There is a feeling in Iran that Obama may in fact be able to pull off a more successful U.S. strategy in Iraq, to the detriment of Iran’s interests. There is also a degree of ambivalence in Tehran vis-a-vis the agreements, whether or not it is better to see it signed by the Bush administration with a lingering credibility problem than to have a more forceful agreement by Bush’s likely successor, Obama. Also the UN option is not problem-free either because it retains the present status quo of U.S. activities and the compromise inserted into the SOF agreement that basically dilutes the command and control of U.S. operations and created, at least theoretically speaking, shared authority. These are also some redeeming, positive aspects of the agreement that Iran’s key Shiite allies favor. And Iran does not want to distance itself from these allies in Iraq who appear to be tilting towards endorsing it.
If you were giving advice to the next president-you seem to be assuming it’s Obama. That may be the case, but let’s just say Obama or John McCain-what would be your key recommendation on Iran, because both Obama and McCain seem very adamant on getting Iran to suspend its nuclear enrichment program.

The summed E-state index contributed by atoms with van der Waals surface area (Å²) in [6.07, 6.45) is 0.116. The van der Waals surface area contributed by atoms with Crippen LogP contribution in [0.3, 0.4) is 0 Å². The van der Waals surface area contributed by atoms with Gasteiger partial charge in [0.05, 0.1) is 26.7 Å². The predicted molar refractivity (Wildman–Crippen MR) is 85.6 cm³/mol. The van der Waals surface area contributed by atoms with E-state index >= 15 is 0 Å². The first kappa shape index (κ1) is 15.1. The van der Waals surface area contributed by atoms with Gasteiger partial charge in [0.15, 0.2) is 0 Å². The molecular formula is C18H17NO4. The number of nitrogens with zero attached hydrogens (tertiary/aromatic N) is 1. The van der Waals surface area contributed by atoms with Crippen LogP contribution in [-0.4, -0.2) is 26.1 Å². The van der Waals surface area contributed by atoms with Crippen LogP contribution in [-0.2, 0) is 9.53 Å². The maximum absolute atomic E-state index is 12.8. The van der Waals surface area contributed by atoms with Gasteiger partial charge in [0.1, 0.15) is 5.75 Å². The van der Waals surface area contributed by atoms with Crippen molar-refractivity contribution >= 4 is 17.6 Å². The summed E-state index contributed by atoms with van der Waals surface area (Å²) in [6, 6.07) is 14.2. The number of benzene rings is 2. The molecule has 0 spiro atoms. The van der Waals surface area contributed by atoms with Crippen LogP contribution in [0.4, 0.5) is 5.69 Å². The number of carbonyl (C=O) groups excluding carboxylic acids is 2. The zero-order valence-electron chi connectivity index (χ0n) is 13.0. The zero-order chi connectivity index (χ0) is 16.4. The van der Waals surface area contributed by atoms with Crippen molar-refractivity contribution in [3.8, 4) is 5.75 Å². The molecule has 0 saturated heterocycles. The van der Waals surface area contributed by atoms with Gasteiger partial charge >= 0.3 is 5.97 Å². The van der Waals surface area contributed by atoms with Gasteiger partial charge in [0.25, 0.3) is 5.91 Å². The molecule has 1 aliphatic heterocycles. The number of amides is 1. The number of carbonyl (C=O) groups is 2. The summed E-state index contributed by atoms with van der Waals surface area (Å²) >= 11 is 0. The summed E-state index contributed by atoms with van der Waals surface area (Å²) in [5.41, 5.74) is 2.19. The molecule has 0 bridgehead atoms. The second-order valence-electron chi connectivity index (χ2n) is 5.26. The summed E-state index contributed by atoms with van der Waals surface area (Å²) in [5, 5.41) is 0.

Before I address the nuclear issue, I think it’s important to point out that Iran is unhappy with the vague language of the SOF agreement, specifically aspects of Article 12 that prohibit the use of Iraq as a launching pad for U.S. offensive operations. Iran would like to see that language firmed up and a more robust, categorical statement inserted into the agreement that would prohibit any future use of Iraq as a military base against Iran. That’s the primary concern of Iran that hopefully will be addressed by the current or the next U.S. administration. It is important to Tehran that Iran’s security concerns will be addressed by the upcoming administration. Iran has concerns that the security agreement not undermine state building and the political evolution in Iraq.